On January 29, 2016 I had a massive stroke. The doctor could not figure out why I had the stroke. But my father has a stroke at about the same age. So they considered it as hereditary. It stopped my blog writing. I am recovering from the stroke. My right side is partially disabled. I have a way to go.

In June 2020 I am starting to write again.

How a business can be hurt by Google Maps and what to do about it

90 Grados Restaurant in Manassas, Virginia is experiencing loss of customers because Google Maps is showing the restaurant as “Permanently closed”.

This appears to be a malicious act (by a competitor, disgruntled employee, customer or a cyber-vandal) rather than a mistake on Google’s part.  There are many instances of this sort. A famous example in our area was The Serbian Crown which claimed to go out of business due to erroneous Google maps listing.

The business information on the Google maps comes from a Google service called Google Places. Google allows anyone to enter a new business into Maps, and to place it wherever they like. The company keeps the listing invisible until it’s been verified through old fashioned snail-mail. Google sends out a postcard with a PIN code, and the business owner activates the listing by typing in the PIN (see *A below). Here is the procedure for adding or editing your own business information to Google Maps. Someone with malicious intent has gone through the trouble to do this and list the restaurant as closed. The restaurant owner should follow the same procedure and update the information.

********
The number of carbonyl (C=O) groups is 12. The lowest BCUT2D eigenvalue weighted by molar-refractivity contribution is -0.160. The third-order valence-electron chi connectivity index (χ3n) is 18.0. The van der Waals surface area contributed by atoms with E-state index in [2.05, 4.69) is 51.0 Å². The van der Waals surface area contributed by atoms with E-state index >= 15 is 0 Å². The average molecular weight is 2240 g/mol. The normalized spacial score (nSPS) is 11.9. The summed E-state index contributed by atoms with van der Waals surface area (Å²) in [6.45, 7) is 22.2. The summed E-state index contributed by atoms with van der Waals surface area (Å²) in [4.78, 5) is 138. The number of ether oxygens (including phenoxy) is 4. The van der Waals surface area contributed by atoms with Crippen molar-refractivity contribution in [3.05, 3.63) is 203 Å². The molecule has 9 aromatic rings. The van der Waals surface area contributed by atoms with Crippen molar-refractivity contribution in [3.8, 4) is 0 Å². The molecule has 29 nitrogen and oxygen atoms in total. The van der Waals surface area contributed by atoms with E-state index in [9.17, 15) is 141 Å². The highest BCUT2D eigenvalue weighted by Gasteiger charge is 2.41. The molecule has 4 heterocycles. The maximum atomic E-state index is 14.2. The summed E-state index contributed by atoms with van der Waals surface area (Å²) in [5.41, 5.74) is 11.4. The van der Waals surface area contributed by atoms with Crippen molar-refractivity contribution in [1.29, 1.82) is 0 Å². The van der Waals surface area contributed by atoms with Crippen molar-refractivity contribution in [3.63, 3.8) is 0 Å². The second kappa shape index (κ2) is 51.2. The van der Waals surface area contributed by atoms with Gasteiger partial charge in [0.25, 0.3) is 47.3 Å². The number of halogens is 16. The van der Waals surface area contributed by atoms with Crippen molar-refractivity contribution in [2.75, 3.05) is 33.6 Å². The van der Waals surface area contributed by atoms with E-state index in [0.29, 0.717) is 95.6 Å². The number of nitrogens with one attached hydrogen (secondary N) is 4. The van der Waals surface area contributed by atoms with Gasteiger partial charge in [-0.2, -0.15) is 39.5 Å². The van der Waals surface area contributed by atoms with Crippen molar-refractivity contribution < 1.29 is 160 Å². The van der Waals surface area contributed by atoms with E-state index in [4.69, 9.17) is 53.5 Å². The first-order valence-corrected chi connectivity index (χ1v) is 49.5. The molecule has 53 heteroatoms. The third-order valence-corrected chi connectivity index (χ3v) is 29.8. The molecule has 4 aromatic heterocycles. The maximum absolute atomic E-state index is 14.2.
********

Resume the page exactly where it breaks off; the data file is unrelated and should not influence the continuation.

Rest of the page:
1. Take control of the Google Places business listing by following the procedure at https://www.google.com/business/
  2. Edit the business listing at  https://support.google.com/business/answer/3039617?hl=en
  3. Create a web site for the restaurant and put up proper information on the site and mention how “Google maps incorrectly shows the restaurant as closed”.
  4. Create a Facebook page for the business: http://blog.hubspot.com/blog/tabid/6307/bid/5492/How-to-Create-a-Facebook-Business-Page-in-5-Simple-Steps-With-Video.aspx
  5. Create a Google+ page for the business: https://www.google.com/business/
  6. Monitor Yelp listing here and updated it here.  Mention at the top of the listing that “Google maps incorrectly shows the restaurant as closed”. For restaurants Yelp listing has as big an impact as Google.
  7. Create a listing on Trip Advisor. This is not as popular in US as in Europe but does have some impact on the business.

Following the above steps will not only remedy the Google maps information but will also grow the business.

See the following articles for more information:

*A – How Google Map Hackers Can Destroy a Business at Will




*C – Getting Started With Google Places for Business


Any museumgoer can do what Professor Pawelski asks students such as Dr. Haizlip to do: Pick a wing and begin by wandering for a while, mentally noting which works are appealing or stand out. Then return to one that beckons. For instance, if you have an hour he suggests wandering for 30 minutes, and then spending the next half-hour with a single compelling painting. Choose what resonates with you, not what’s most famous (unless the latter strikes a chord).

The Art of Slowing Down in a Museum

Portrait Art Lesson with Cliff Hosking

Cliff Hosking is a water color artist in Sydney, Australia. In this video he shows painting a portrait on a canvas. He uses a program called AndreaMosaic to create the background image using composite of hundreds of photographs. He cuts out a silhouette of the portrait from this image leaving a blank white space. This image is then printed on canvas by commercial printers. He gessoes the white area and then paints the portrait on it.